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NEC UM352W Ultra Short Throw Projector Review - Picture and Audio Quality

Posted on February 15, 2016 by Art Feierman
NEC UM352W Projector - Picture and Audio Quality:  Color and Picture Quality, Readability, Video Quality and Audio Quality

Color and Picture Quality

The NEC UM352W displays presentation materials with very clear text and both presentations and video are generally displayed with rich, well saturated colors.    The screen shots in the above photo gallery only provide a idea of the overall color appearance in each of the factory preset picture modes.  For my evaluation of the UM352W, I used the factory default settings for each picture mode.  As a general observation, applicable to all picture modes, this projector only offers a moderate contrast ratio and blacks in the projected image appear only as a moderately dark grey while gamma levels at the factory default setting appear to run a little below the ideal values.  This is not unusual for a business or education class of projector and the UM352W is about average in these aspects (i.e., contrast and black level) of its performance among competing 3LCD projectors and somewhat lower performance in these two aspects than is typical for DLP based projectors of this class.

In the brightest mode (called “High-Bright”) the whites had moderate green tint and the greens also were shifted a little toward yellow.  In this mode the blues were too dark as compared to the reds and especially the greens.  Frequently the brightest mode on a projector has such poor quality that its of little value except in the rare cases where every last bit of light output is needed to overcome room lighting.  In the case the NP-UM330w, its brightest mode is may be serviceable for business or classroom presentations where room lighting cannot be well controlled, but unless you must have the extra brightness, other picture are available that offer more accurate colors.

The UM352W offers a “Presentation” picture mode that is still fairly bright at over 80% the brightness of the “High-Bright” mode.  Presentation mode suffers from an excessive blue tint for the whites and brighter shades that becomes more of a cyan tint for mid-level greys.  Presentation mode color accuracy suffers with reds that are a little darker than the  greens and blues.  While presentation mode would be adequate for many business or classroom presentations needs, I would rate the out-of-the-box color accuracy as just passable.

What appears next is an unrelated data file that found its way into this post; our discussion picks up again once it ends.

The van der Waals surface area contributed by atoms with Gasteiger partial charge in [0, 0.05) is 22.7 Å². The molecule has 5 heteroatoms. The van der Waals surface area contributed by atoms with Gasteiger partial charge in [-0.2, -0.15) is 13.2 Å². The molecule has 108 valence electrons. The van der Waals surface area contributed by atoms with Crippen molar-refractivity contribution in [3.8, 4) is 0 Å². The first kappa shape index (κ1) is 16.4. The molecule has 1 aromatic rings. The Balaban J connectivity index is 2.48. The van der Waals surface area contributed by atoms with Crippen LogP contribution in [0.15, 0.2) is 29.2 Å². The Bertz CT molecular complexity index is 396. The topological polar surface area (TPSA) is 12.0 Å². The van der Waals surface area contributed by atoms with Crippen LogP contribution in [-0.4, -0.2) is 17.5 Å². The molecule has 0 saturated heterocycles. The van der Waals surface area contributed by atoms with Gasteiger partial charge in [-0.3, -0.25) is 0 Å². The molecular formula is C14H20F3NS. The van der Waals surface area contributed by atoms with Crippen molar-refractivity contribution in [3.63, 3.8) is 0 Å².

While the projector’s “Video” picture mode had reasonable color saturation levels, the projected image had an overall blue tint to the image for mid-level greys that made this mode less satisfying for watching video than did the projector’s “Movie” mode.  Such a excess of blue in the image is typical for projectors/displays with a color temperature that is rather high.

The projector’s “Movie” picture mode offered fairly accurate colors and saturation levels. The brighter shades of grey appear accurate while the darker to mid-level shades have a somewhat excessive blue tint, but much less so than the video picture mode.   Overall color accuracy was good to very good with out-of-the-box settings that could be further improved with a few adjustments.  Even with these nit-picks the “Movie” picture mode puts up a pleasant picture, with natural skin tones, when showing video (better when viewed in person that in the above screen shot).

The projector’s “Graphics” mode appeared to have fairly good colors.  The color white did not have noticeable tint and the color saturation levels appeared similar to the better of the other picture modes (i.e., not perfect, but good for this class of projector).  The mid-level greys did have a obvious blue time indicated a moderately high color temperature.  Overall not as accurate as Movie picture mode.

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The “sRGB” picture mode has fairly accurate colors with a little excessive blue tint in the darker to mid-shades of grey (i.e., similar to movie mode).  Whites  appears close to accurate with just a very slight yellow tint and generally colors were well saturated.

The “DICOM Simulation” picture mode is tended for use in medical training for projection of black and white images and where a unique gamma curve is specified.  The UM352W displayed whites and greys with an overall cool appearance indicating a fairly high color temperate, but that would probably not be an issue for its intended application.